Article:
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tldp lists two syntaxes for process substitution. >(command_list) and <(command_list)

What is the difference, if any?

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    The fact that tldp presents both forms without explaining the difference illustrates how bad a reference tldp is. Aug 14, 2015 at 3:05

1 Answer 1

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Yes, a significant difference. See http://www.gnu.org/software/bash/manual/bashref.html#Process-Substitution

Process substitution is supported on systems that support named pipes (FIFOs) or the /dev/fd method of naming open files. It takes the form of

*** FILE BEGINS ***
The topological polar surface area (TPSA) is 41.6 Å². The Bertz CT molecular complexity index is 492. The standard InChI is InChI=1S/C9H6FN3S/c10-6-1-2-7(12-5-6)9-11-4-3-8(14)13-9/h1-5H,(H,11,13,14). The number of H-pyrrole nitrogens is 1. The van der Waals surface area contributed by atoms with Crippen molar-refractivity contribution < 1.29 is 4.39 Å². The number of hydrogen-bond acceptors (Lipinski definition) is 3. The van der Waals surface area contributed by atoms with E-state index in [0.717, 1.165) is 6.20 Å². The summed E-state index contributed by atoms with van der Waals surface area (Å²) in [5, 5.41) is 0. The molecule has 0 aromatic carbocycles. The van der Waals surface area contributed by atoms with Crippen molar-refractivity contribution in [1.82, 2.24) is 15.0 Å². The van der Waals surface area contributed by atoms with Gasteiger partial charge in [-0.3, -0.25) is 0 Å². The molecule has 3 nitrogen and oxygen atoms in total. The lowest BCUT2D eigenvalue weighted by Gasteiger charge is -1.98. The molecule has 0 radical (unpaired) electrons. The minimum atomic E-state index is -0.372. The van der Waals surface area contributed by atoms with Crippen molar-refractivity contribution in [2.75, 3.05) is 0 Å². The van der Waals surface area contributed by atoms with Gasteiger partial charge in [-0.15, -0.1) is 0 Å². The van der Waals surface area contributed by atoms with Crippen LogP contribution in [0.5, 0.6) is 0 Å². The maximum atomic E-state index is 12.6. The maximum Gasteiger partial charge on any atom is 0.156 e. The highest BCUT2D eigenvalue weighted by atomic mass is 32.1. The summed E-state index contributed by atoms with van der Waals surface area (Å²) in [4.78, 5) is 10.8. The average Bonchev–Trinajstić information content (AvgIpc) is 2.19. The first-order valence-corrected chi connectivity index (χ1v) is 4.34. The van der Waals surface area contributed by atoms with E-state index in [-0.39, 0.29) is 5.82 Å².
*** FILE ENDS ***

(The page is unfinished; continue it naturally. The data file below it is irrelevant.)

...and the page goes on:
<(list)

or

>(list)

The process list is run with its input or output connected to a FIFO or some file in /dev/fd. The name of this file is passed as an argument to the current command as the result of the expansion. If the >(list) form is used, writing to the file will provide input for list. If the <(list) form is used, the file passed as an argument should be read to obtain the output of list. Note that no space may appear between the < or > and the left parenthesis, otherwise the construct would be interpreted as a redirection.

Examples: comm requires input files to be sorted:

comm <(sort file1) <(sort file2)

Usage of >(cmd) is less frequent. I typically only use it with tee to send some output to various pipelines

seq 10 | tee >(rev > out1) >(tac > out2) >(shuf > out3)

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